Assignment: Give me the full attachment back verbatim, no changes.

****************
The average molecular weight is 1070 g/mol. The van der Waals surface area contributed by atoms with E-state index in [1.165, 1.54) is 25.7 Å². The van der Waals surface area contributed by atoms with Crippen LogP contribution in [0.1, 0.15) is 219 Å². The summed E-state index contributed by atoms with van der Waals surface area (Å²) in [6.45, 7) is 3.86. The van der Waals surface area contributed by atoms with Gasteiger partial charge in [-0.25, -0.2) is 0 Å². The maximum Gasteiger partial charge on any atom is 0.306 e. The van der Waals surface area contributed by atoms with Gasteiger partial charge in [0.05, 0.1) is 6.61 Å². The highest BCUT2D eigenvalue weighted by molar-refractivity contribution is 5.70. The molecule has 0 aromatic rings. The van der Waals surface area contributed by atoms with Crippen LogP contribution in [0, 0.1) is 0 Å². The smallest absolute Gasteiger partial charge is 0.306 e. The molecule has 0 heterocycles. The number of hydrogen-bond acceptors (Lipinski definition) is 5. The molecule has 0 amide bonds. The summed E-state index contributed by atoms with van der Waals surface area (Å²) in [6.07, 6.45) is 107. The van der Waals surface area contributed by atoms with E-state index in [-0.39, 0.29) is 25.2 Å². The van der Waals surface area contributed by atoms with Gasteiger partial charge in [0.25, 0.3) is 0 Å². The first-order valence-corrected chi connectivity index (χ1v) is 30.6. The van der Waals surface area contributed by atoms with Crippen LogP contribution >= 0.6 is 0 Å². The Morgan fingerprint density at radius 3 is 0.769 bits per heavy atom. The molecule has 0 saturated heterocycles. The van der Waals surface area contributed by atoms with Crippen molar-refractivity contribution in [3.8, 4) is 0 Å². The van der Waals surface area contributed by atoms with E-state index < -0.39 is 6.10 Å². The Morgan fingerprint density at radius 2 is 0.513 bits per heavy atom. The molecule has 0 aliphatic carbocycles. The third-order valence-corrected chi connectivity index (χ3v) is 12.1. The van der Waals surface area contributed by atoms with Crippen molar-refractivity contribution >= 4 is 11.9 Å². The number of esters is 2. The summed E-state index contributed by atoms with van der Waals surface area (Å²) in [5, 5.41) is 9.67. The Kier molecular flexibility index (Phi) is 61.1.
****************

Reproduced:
The average molecular weight is 1070 g/mol. The van der Waals surface area contributed by atoms with E-state index in [1.165, 1.54) is 25.7 Å². The van der Waals surface area contributed by atoms with Crippen LogP contribution in [0.1, 0.15) is 219 Å². The summed E-state index contributed by atoms with van der Waals surface area (Å²) in [6.45, 7) is 3.86. The van der Waals surface area contributed by atoms with Gasteiger partial charge in [-0.25, -0.2) is 0 Å². The maximum Gasteiger partial charge on any atom is 0.306 e. The van der Waals surface area contributed by atoms with Gasteiger partial charge in [0.05, 0.1) is 6.61 Å². The highest BCUT2D eigenvalue weighted by molar-refractivity contribution is 5.70. The molecule has 0 aromatic rings. The van der Waals surface area contributed by atoms with Crippen LogP contribution in [0, 0.1) is 0 Å². The smallest absolute Gasteiger partial charge is 0.306 e. The molecule has 0 heterocycles. The number of hydrogen-bond acceptors (Lipinski definition) is 5. The molecule has 0 amide bonds. The summed E-state index contributed by atoms with van der Waals surface area (Å²) in [6.07, 6.45) is 107. The van der Waals surface area contributed by atoms with E-state index in [-0.39, 0.29) is 25.2 Å². The van der Waals surface area contributed by atoms with Gasteiger partial charge in [0.25, 0.3) is 0 Å². The first-order valence-corrected chi connectivity index (χ1v) is 30.6. The van der Waals surface area contributed by atoms with Crippen LogP contribution >= 0.6 is 0 Å². The Morgan fingerprint density at radius 3 is 0.769 bits per heavy atom. The molecule has 0 saturated heterocycles. The van der Waals surface area contributed by atoms with Crippen molar-refractivity contribution in [3.8, 4) is 0 Å². The van der Waals surface area contributed by atoms with E-state index < -0.39 is 6.10 Å². The Morgan fingerprint density at radius 2 is 0.513 bits per heavy atom. The molecule has 0 aliphatic carbocycles. The third-order valence-corrected chi connectivity index (χ3v) is 12.1. The van der Waals surface area contributed by atoms with Crippen molar-refractivity contribution >= 4 is 11.9 Å². The number of esters is 2. The summed E-state index contributed by atoms with van der Waals surface area (Å²) in [5, 5.41) is 9.67. The Kier molecular flexibility index (Phi) is 61.1.